The rules of engagement are ever changing when it comes to governing a company, an unsurprising fact given the dynamic nature of business. To add to this, constant developments in the law means that directors need to remain abreast of the dos and don’ts of running a business.
A notable change in our understanding of Company Law was recently espoused by the Johannesburg High Court in First National Nominees (Pty) Ltd v Capital Appreciation Limited (“First National Nominees”). Briefly stated, the facts of this case are as follows: the board of a company (Capital Appreciation Limited) sough to buy some of its own shares from specific shareholders, in a transaction that the company contended was quite straight forward from a Companies Act compliance perspective. One of the shareholders of the said company (First National Nominees (Pty)) held the view that the contemplated transaction gave the said shareholder access to certain rights in terms of the Companies Act (71 of 2008), the company disagreed.
What ensued was a legal battle, culminating in a decisive judgment that clarified the consequences that followed a company engaging in a share buyback transaction as contemplated in section 48(80(b), as well as expressing the rights that are opened up to a shareholder as a result of such a transaction. This case is important for boards of directors because what some might have once seen as a straightforward transaction for compliance purposes, has had more steps added to it in order for a board to be fully compliant with the Companies Act.
In terms of section 48 of the Companies Act the board of a company may decide to acquire a number of its own shares. Section 48(8) states that (i) such a decision must be approved by way of special resolution of the shareholders of the company, if the shares are being bought from a director, prescribed officer or any person related to these two categories of persons; and (ii) is subject to the requirements of section 114 and 115 of the Companies Act if the share buyback involves the acquisition by the company of more than 5% of the issued share capital in any class of shares. Section 114 of the Act deals with proposals for schemes of arrangements, and section 115 deals with approvals required for fundamental transactions, takeovers and offers. Pertinent to this case is the fact that both of these sections provide for the application of section 164 of the Companies Act (dissenting shareholders appraisal rights).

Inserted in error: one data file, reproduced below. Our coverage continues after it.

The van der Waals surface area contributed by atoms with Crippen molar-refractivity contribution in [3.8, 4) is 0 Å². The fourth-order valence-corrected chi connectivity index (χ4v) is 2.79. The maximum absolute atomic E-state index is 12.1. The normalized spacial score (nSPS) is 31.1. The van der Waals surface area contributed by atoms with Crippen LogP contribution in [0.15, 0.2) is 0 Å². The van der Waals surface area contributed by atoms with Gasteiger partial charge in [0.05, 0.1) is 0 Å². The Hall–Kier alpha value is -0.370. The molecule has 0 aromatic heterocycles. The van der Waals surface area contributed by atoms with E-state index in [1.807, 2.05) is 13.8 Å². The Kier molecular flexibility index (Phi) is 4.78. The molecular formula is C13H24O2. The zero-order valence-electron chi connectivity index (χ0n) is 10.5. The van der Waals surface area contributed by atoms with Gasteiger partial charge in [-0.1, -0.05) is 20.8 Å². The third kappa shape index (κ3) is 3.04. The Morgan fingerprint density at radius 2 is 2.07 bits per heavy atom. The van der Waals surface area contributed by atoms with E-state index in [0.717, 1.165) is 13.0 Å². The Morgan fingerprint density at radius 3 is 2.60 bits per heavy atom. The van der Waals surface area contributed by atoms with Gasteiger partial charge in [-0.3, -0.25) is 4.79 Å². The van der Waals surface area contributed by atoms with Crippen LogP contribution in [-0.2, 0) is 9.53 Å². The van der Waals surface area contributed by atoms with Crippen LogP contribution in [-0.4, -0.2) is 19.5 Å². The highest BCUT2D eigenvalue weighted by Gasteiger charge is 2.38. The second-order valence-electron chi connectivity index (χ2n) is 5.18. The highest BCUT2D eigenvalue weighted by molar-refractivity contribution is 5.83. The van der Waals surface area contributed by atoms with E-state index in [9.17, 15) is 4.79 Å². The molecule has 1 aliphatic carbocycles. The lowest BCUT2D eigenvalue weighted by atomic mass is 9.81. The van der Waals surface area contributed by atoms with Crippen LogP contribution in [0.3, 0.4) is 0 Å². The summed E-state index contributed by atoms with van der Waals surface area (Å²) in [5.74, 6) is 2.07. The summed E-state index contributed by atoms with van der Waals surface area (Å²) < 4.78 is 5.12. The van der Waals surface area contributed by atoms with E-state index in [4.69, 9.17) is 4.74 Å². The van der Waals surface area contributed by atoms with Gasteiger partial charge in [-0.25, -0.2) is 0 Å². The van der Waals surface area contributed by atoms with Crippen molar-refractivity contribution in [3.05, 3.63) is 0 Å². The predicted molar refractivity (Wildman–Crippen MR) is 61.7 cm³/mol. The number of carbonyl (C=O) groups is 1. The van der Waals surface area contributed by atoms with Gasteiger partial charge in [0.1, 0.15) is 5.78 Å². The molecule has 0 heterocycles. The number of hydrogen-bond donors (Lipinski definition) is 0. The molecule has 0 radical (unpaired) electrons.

In First National Nominees the questions that the court had to answer were (i) whether the contemplated section 48(8)(b) share buybacks were in fact schemes of arrangement or whether they simply attracted the procedural requirements thereof; and (ii) whether appraisal rights are triggered by the share buybacks regardless.
In answering the first question, the court stated that a voluntary share repurchase agreement between the company and specific shareholders (which meets the requirements of section 48(8)(b)) does not constitute a scheme of arrangement as contemplated in section 114 of the Companies Act, and that accordingly, a board of a company, in approving such a transaction need only comply with the procedural aspects of section 114. However, in respect of the second question to be answered, the court found that indeed – in applying section 114 and 115 of the Companies Act, the sections ought to be applied in their entirety, meaning that shareholders appraisal rights are triggered by section share buyback transactions contemplated in section 48(8)(b).
What does this mean for boards practically? When a company buys its shares, and such transaction or transactions considered alone or in aggregate exceed 5% of the issued shares in a particular class of shares, such a transaction will need to comply with the requirements of sections 114 and 115 of the Companies Act.
Why is it important for boards to take note of this interpretation of section 48(8)(b)? When boards consider entering into share buyback transactions, if the transactions fall under section 48(8)(b), then boards ought to be vigilant to ensure that even shareholder appraisal rights are communicated to shareholders in the prescribed manner. Failure of a board to comply with sections 114 and 115 could result in dire consequences, particularly in light of section 48(7) which states that a director shall be liable for any loss, damages or costs sustained by the company as a direct or indirect consequence of the director having been present at the meeting when the board approved the share buyback transaction, or participated in making such a decision by way of round robin resolution, and failed to vote against the transaction despite knowing that the transaction was contrary to the provisions of the Companies Act.